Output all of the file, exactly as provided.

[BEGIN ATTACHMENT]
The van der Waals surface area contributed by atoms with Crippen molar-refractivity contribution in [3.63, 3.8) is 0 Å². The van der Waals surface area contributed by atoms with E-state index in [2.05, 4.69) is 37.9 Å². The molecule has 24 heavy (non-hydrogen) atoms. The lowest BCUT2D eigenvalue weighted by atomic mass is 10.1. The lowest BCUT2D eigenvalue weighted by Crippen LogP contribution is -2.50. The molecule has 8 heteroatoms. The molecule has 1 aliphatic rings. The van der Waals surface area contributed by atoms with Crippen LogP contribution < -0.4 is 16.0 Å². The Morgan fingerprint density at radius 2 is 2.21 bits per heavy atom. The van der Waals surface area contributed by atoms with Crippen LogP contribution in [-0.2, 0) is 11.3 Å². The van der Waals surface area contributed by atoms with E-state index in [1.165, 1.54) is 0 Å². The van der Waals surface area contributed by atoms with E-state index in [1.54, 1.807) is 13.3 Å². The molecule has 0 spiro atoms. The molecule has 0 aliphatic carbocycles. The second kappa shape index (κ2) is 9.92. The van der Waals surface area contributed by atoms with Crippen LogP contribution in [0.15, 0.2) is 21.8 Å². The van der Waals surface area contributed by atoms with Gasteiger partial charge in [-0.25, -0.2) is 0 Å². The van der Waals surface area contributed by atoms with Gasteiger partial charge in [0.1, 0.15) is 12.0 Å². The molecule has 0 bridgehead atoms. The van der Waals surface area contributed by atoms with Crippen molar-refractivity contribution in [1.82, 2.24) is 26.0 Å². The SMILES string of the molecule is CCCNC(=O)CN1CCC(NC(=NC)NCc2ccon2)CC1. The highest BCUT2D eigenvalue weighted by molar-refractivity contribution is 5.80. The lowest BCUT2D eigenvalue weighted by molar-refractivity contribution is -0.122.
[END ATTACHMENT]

The van der Waals surface area contributed by atoms with Crippen molar-refractivity contribution in [3.63, 3.8) is 0 Å². The van der Waals surface area contributed by atoms with E-state index in [2.05, 4.69) is 37.9 Å². The molecule has 24 heavy (non-hydrogen) atoms. The lowest BCUT2D eigenvalue weighted by atomic mass is 10.1. The lowest BCUT2D eigenvalue weighted by Crippen LogP contribution is -2.50. The molecule has 8 heteroatoms. The molecule has 1 aliphatic rings. The van der Waals surface area contributed by atoms with Crippen LogP contribution < -0.4 is 16.0 Å². The Morgan fingerprint density at radius 2 is 2.21 bits per heavy atom. The van der Waals surface area contributed by atoms with Crippen LogP contribution in [-0.2, 0) is 11.3 Å². The van der Waals surface area contributed by atoms with E-state index in [1.165, 1.54) is 0 Å². The van der Waals surface area contributed by atoms with E-state index in [1.54, 1.807) is 13.3 Å². The molecule has 0 spiro atoms. The molecule has 0 aliphatic carbocycles. The second kappa shape index (κ2) is 9.92. The van der Waals surface area contributed by atoms with Crippen LogP contribution in [0.15, 0.2) is 21.8 Å². The van der Waals surface area contributed by atoms with Gasteiger partial charge in [-0.25, -0.2) is 0 Å². The van der Waals surface area contributed by atoms with Gasteiger partial charge in [0.1, 0.15) is 12.0 Å². The molecule has 0 bridgehead atoms. The van der Waals surface area contributed by atoms with Crippen molar-refractivity contribution in [1.82, 2.24) is 26.0 Å². The SMILES string of the molecule is CCCNC(=O)CN1CCC(NC(=NC)NCc2ccon2)CC1. The highest BCUT2D eigenvalue weighted by molar-refractivity contribution is 5.80. The lowest BCUT2D eigenvalue weighted by molar-refractivity contribution is -0.122.